Anyhow, the same technique was used in DDA - when new pages were required, the memory would be restored to the shape that the OS expected, increased memory allocations requested, and then put back to the Dynamic Area form. Reducing the size of a Dynamic Area was similar, but the page that wasn't required was placed at the end of the memory area, to be taken away.
DDA supported 64 dynamic areas, which was fine since with 32K pages the amount of memory that you could actually allocate was pretty small on a 4MB machine. You could create, delete, resize and enumerate the areas - no renumbering was supported, but that was only used for incredibly special cases, and I don't think I ever encountered any good use of it.
Because DDA replaced the SWI vector, it handled all the SWIs which needed to know about the operations - SWI OS_DynamicArea, SWI OS_ChangeDynamicArea, SWI OS_ReadDynamicArea, SWI OS_SWINumberFromString, SWI OS_SWINumberToString, and SWI OS_ValidateAddress. Additionally it also supported SWI OS_PlatformFeatures and SWI OS_SynchroniseCodeAreas, as these were often used to check the capabilities of the machine before using Dynamic Areas. SWI OS_CallASWI and SWI OS_CallASWIR12 also needed emulating in order that they be able to call the new SWIs - and the CallASWI module did not play nicely with my replacement SWI vector.
SWI OS_ValidateAddress might have been implemented by the service, except that the service is issued after the internal areas have been processed - meaning that the base area that the OS thought was the RAM disc would appear to be valid, when it might not actually be.
The error handling for the module was very poor - which was fine with me because this was intentionally hacky, just to make something that I could use with SpriteExtend. And it was never particularly fast, because it was exploding (make look like Dynamic Areas) and imploding (make look like RAM disc) the memory map for all the operations that changed the sizes. For SpriteExtend, that wasn't so often. Oh, and it didn't support any clever stuff like page lists, would forcibly override Dynamic Area numbers and base addresses, and completely ignored the area flags.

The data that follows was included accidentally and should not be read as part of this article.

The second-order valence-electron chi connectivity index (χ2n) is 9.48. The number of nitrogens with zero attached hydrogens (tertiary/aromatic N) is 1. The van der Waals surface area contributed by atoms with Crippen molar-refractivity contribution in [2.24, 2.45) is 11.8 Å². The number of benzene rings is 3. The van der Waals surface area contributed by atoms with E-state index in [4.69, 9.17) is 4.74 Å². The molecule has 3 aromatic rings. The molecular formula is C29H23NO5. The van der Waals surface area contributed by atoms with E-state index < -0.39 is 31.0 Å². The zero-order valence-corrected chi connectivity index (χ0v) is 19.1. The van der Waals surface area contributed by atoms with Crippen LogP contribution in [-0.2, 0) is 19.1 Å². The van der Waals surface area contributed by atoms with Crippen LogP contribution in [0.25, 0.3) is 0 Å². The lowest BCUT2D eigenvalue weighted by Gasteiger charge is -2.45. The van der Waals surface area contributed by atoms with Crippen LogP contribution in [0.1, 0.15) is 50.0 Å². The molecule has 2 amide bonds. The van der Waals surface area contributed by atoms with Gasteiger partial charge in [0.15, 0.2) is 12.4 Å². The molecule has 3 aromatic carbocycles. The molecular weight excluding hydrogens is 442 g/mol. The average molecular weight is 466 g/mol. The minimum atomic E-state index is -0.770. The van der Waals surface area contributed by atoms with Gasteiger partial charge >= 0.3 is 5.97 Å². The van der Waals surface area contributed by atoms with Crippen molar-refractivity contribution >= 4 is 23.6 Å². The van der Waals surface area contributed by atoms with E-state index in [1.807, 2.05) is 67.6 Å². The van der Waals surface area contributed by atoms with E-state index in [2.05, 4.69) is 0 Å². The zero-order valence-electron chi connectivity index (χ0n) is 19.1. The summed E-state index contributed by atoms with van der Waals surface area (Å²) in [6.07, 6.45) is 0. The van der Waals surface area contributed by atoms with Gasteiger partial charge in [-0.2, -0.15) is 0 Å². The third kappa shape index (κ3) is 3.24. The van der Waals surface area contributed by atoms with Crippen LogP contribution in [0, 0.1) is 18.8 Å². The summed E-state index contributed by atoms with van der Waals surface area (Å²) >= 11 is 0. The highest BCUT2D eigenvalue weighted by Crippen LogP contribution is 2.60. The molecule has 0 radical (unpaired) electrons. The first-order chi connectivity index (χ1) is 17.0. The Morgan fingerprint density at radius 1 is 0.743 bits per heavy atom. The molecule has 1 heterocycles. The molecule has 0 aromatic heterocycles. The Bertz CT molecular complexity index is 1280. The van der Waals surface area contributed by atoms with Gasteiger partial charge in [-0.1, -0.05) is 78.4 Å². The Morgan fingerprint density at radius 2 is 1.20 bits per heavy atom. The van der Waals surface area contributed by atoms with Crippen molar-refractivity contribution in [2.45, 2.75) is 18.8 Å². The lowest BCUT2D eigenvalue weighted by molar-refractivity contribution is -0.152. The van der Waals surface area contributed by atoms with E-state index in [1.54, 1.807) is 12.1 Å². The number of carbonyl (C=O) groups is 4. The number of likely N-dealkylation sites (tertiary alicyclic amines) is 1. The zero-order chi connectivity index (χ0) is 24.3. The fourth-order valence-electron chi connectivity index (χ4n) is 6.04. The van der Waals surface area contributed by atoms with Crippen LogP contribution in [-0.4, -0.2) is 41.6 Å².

Once I'd got JPEGs rendering through SpriteExtend, there were all sorts of fun things that you could do - but only if the applications supported the new calls. Some did, but many checked the Operating System version rather than the SpriteExtend version to know if they had the right functionality. Not usually hard to change, but still a little more hassle. Wouldn't it be nicer if we could use the JPEGs directly, like first class citizens ?
Some versions of the documentation of the extensions of sprite mode words in RISC OS 3.5 included an extra entry - sprite type 9 'JPEG'. Although nothing else was said about this, it provoked ideas . Later I discovered that BMPs can have JPEGs embedded in them - not sure how that works to be honest, because I've never encountered one in the wild. In any case, putting JPEG data inside a sprite isn't all that hard. Getting it to render... well that's a bit more fun. Especially if you're running on RISC OS 3.1, which hasn't really got a lot of the functionality that you might otherwise need. For a start, it doesn't even understand the new sprite types.
This might not seem like a big deal but the sprite type is passed around a few places - ColourTrans operations are given the sprite type as the mode word in places, obviously there's the SWI OS_ReadModeVariable calls which have to return sensible details, and then there's SWI OS_CheckModeValid as well.
JPEGSprite addressed these issues. The SWIs were augmented with checks for the special mode types so that they were recognised. If the module was run on RISC OS > 3.1, it wouldn't bother to replace the SWIs - the OS would be able to handle it. Not sure that I ever tested that though! The ColourV vector was claimed when calls were made which used the special JPEG mode sprite type.
SpriteV claims meant that the operations to read details about a sprite, and to operate on it were special cased. Plotting the sprite would use the JPEG plot operations, with whatever scale factors were requested. Many of the more complex operations were just ignored. Diverting output to sprite would instead divert output to a sprite 1 row by 1 line instead. Plotting Transformed was handled a little differently because JPEGs cannot be plotted by source coordinates, so those were faulted. The use of coordinate blocks was only supported for linear scaling. Otherwise the SWI JPEG_PlotTransformed call was made.